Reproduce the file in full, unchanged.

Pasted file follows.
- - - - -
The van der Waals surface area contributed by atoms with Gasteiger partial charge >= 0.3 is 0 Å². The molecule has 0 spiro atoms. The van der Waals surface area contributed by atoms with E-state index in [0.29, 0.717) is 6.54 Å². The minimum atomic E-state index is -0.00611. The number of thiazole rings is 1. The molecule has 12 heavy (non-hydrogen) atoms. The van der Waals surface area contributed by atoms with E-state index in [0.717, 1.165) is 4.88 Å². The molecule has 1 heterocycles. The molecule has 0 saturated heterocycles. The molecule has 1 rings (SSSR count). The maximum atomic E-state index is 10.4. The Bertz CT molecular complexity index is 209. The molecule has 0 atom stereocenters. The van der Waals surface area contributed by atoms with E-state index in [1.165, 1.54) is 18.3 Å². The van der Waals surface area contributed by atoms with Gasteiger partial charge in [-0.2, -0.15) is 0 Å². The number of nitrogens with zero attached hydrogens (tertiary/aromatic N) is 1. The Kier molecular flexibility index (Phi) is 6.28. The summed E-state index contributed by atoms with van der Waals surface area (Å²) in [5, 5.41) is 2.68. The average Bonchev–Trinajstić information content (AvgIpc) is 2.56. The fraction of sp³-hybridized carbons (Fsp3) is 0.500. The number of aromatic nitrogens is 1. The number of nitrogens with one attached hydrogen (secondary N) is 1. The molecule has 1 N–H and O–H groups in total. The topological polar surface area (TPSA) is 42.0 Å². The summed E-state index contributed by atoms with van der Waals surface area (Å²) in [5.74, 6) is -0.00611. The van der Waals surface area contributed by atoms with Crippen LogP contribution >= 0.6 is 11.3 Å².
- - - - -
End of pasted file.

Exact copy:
The van der Waals surface area contributed by atoms with Gasteiger partial charge >= 0.3 is 0 Å². The molecule has 0 spiro atoms. The van der Waals surface area contributed by atoms with E-state index in [0.29, 0.717) is 6.54 Å². The minimum atomic E-state index is -0.00611. The number of thiazole rings is 1. The molecule has 12 heavy (non-hydrogen) atoms. The van der Waals surface area contributed by atoms with E-state index in [0.717, 1.165) is 4.88 Å². The molecule has 1 heterocycles. The molecule has 0 saturated heterocycles. The molecule has 1 rings (SSSR count). The maximum atomic E-state index is 10.4. The Bertz CT molecular complexity index is 209. The molecule has 0 atom stereocenters. The van der Waals surface area contributed by atoms with E-state index in [1.165, 1.54) is 18.3 Å². The van der Waals surface area contributed by atoms with Gasteiger partial charge in [-0.2, -0.15) is 0 Å². The number of nitrogens with zero attached hydrogens (tertiary/aromatic N) is 1. The Kier molecular flexibility index (Phi) is 6.28. The summed E-state index contributed by atoms with van der Waals surface area (Å²) in [5, 5.41) is 2.68. The average Bonchev–Trinajstić information content (AvgIpc) is 2.56. The fraction of sp³-hybridized carbons (Fsp3) is 0.500. The number of aromatic nitrogens is 1. The number of nitrogens with one attached hydrogen (secondary N) is 1. The molecule has 1 N–H and O–H groups in total. The topological polar surface area (TPSA) is 42.0 Å². The summed E-state index contributed by atoms with van der Waals surface area (Å²) in [5.74, 6) is -0.00611. The van der Waals surface area contributed by atoms with Crippen LogP contribution >= 0.6 is 11.3 Å².